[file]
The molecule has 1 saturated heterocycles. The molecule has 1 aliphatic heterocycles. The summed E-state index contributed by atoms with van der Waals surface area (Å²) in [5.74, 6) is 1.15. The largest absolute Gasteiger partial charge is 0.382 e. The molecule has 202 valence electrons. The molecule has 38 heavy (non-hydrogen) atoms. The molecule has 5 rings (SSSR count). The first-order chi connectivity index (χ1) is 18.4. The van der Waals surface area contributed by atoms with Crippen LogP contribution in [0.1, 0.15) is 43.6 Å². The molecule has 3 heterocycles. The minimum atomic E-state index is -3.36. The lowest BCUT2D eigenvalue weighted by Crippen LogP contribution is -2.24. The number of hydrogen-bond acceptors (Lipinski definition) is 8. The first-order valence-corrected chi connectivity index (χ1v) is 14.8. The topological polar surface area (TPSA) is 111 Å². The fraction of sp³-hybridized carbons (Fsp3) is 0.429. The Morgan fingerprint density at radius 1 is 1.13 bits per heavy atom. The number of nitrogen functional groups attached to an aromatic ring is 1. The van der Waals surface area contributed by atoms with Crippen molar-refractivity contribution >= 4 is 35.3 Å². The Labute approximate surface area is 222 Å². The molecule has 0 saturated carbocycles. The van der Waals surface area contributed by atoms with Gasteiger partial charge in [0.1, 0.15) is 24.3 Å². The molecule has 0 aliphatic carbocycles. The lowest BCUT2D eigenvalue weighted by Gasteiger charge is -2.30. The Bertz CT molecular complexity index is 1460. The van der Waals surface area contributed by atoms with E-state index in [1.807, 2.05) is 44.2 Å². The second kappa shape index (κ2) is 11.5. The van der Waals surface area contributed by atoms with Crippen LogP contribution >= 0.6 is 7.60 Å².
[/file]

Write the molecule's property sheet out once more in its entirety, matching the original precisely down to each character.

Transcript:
The molecule has 1 saturated heterocycles. The molecule has 1 aliphatic heterocycles. The summed E-state index contributed by atoms with van der Waals surface area (Å²) in [5.74, 6) is 1.15. The largest absolute Gasteiger partial charge is 0.382 e. The molecule has 202 valence electrons. The molecule has 38 heavy (non-hydrogen) atoms. The molecule has 5 rings (SSSR count). The first-order chi connectivity index (χ1) is 18.4. The van der Waals surface area contributed by atoms with Crippen LogP contribution in [0.1, 0.15) is 43.6 Å². The molecule has 3 heterocycles. The minimum atomic E-state index is -3.36. The lowest BCUT2D eigenvalue weighted by Crippen LogP contribution is -2.24. The number of hydrogen-bond acceptors (Lipinski definition) is 8. The first-order valence-corrected chi connectivity index (χ1v) is 14.8. The topological polar surface area (TPSA) is 111 Å². The fraction of sp³-hybridized carbons (Fsp3) is 0.429. The Morgan fingerprint density at radius 1 is 1.13 bits per heavy atom. The number of nitrogen functional groups attached to an aromatic ring is 1. The van der Waals surface area contributed by atoms with Crippen molar-refractivity contribution >= 4 is 35.3 Å². The Labute approximate surface area is 222 Å². The molecule has 0 saturated carbocycles. The van der Waals surface area contributed by atoms with Gasteiger partial charge in [0.1, 0.15) is 24.3 Å². The molecule has 0 aliphatic carbocycles. The lowest BCUT2D eigenvalue weighted by Gasteiger charge is -2.30. The Bertz CT molecular complexity index is 1460. The van der Waals surface area contributed by atoms with E-state index in [1.807, 2.05) is 44.2 Å². The second kappa shape index (κ2) is 11.5. The van der Waals surface area contributed by atoms with Crippen LogP contribution >= 0.6 is 7.60 Å².